The Best Song In The World Today

The Best Song in the World Today!

On to something new for BPP listeners — though long time blog readers may have already read this feature. Today was the first day we tried it on the radio.

When the Bryant Park Project was in its infancy we had an idea to present what we called, "The Best Song In The World Today." The premise: We play a song that we consider the best song in the world today, chosen simply because we had a radio show and we loved a song.

We still like the notion of "Best Song In The World," but it's one of the ideas that fell by the wayside as we were building the show. So, today, we return to that original idea and try to build upon it.

We're opening up "Best Song In The World Today" to everyone. You can use any reasoning you want to justify making your song the best song in the world, but you MUST justify it. The song could be 20, 30, or 40 years old, or it could have been released yesterday — but you have to give us a reason other than "it's a really cool song." That said, if it's a really cool song, we might just play it any way.

I'll start: My best song in the world today? Roxy Music's "Love Is The Drug."

A little background on why I picked a 32-year-old song for the "Best Song." When I was a kid growing up in Arizona, I used to run a radio station out of the bedroom I shared with my sister. The station could be heard by me, my sister and, if I was lucky — depending on how loud I turned up my cassette player — in the hallway outside of my room. The format was eclectic — a mix of my mother's Sister Sledge and Whisper's albums as well as K-Tel records my parents used to buy me — lots of Kajagoogoo and Rufus & Chaka. Seventies art rock wasn't on my playlist — and to a 10 year old's ear, most of Roxy Music's catalogue was pretty much unlistenable. But for some reason — this song, "Love Is the Drug," crept in to heavy rotation.

So, I'm listening to a podcast from the BBC the other day and I hear a remake of this song. It's a BBC Radio One recording. The station is celebrating 40 years on the air and they got 40 artists to remake some of the most popular songs of the past 40 years. One of those 40? "Love Is The Drug." When I heard this, it totally transported me to my bedroom in 1985 and I immediately put it back into heavy rotation — this time on my iPod. Here it is, remade by Kylie Minogue and Producer Calvin Harris, it's as delicious and campy as the original.

"Love Is the Drug." A hit in 1975. A hit on my zero watt radio station in 1985. And the best song in the world today....now, your turn. Post below, or email us bryantpark at npr dot org.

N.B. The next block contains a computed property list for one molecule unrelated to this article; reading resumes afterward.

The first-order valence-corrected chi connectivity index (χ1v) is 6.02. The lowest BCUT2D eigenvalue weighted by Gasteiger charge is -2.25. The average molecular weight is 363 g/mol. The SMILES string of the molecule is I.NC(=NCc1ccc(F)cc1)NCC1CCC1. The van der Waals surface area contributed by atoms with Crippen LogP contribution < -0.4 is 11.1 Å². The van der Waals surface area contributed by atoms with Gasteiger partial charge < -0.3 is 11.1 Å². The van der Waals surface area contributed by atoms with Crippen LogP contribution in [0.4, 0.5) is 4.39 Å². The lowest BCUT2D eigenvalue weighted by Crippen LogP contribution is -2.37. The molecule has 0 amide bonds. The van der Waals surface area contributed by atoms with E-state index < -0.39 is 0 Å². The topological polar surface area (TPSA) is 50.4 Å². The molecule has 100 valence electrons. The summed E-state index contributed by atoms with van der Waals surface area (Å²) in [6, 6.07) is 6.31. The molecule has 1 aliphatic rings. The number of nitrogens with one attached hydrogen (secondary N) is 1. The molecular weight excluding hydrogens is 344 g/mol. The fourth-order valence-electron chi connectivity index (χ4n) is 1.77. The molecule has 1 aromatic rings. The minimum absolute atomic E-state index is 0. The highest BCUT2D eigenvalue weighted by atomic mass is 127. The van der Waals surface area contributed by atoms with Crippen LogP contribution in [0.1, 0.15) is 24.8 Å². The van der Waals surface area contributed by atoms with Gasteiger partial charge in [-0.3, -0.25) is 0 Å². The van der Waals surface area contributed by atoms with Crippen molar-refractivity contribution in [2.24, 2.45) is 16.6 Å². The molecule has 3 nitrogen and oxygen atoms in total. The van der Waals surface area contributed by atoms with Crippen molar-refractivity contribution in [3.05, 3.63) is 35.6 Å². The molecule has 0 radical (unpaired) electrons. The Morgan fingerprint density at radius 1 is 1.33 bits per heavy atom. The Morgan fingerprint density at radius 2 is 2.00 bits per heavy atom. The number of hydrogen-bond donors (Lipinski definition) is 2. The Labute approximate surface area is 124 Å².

Comments

 

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My BSitWT has been around for a while, but it's two for the price of one. I'm not crazy in love with mash-ups in general, but when they work really well the whole becomes greater than the sum of the parts. I think this is often most striking when artists of vastly differnet styles or genres are put together.

And so I give you the aptly titled Stroke of Genius (Christina Aguilera vs. the Strokes).

Sent by Maura | 11:38 AM | 11-9-2007

My BSitWT? Easy. "What a Fool Believes", by the Doobie Brothers. It has nothing to do with the lyrics, which I don't remember anyway. It's just that the song sounds happy, happy, happy. Sunny day in April after 6 months of winter happy. On the way to the golf course happy. Your wife coming home from work happy. Friday afternoon with no take-home work in the briefcase happy.

Sent by Bob | 12:44 PM | 11-9-2007

Jonathan Coulton, "Skullcrusher Mountain."

Done.

Sent by Ed | 5:50 PM | 11-9-2007

OK, you ast fer it:
T'day- "Like A Star" Corinne Bailey Rae
T'morrah-"Sweet Love" Anita Baker
D'day aft'r dat- "Fallin'"Alicia Keys
D'day aft'r dat- "Landed" Ben Folds Five
'n'D'day aft'r dat- "At Seventeen" by Janis Ian
'n'aft'r dat- "Beyond the Sea" by
Bobby Darin
An' da 2-fer-1 weeken' speshul-
"Night Train" & "Higher Love" by
Steve Winwood
N'joy yer week. See ya nex' Friday

Sent by charles kean | 11:07 PM | 11-9-2007

So many options, so little time. Today in heavy rotation on my iPod is Barry Williams Show by Peter Gabriel, various versions. Now as to why, it just makes me chuckle.

Sent by Bradford Benn | 12:53 AM | 11-10-2007

Boy meets boy, boy loses boy... but boy oh boy was it good for that brief moment it lasted. Absolutely doomed to failure from day one; we both knew it. But still a shame it had to end. Got some good laughs and good stories though.

A good song to 'center' and move on with, my BSitWT is...

Unkle feat. Ian Brown - Reign
http://youtube.com/watch?v=eKIRq5eTEss

Sent by Brian | 2:44 AM | 11-10-2007

Today my votes would be for "Elephant Gun" by Beirut and "Every Single Line Means Something" by Marnie Stern. My subjective reasons are the following:

For "Elephant Gun"
1. It makes you feel happy to be alive.
2. Amazing orchestration and highly engaging lyrics and vocals.
3. You can listen to it an endless multitude of times and still love it.

For "Every Single Line Means Something"
1. Complex, messy, and sublime modern soundscape.
2. Ambiguous yet strangely profound lyrics and vocals.
3. Same as #3 for "Elephant Gun."

Legit Links (From South by Southwest Music Festival 2007) :
http://audio.sxsw.com/2007/mp3/Beirut-Elephant_Gun.mp3
http://audio.sxsw.com/2007/mp3/Marnie_Stern-Every_Single_Line_Means_Something.mp3

Sent by Will G | 12:12 PM | 11-10-2007

charles kean -- we may have been seperated at birth. higher love by winwood is brilliant!!!!

Sent by Matt Martinez | 10:30 AM | 11-11-2007

Mines "Story of my Life" by Social Distortion

It so captures the sorta transition I'm going through as a college student, plus its got a great guitar part and chorus

Sent by corbin greene | 7:52 PM | 11-11-2007

forgot a link to story of my life
http://youtube.com/watch?v=IuKOc_Mpumc

Sent by corbin greene | 7:54 PM | 11-11-2007

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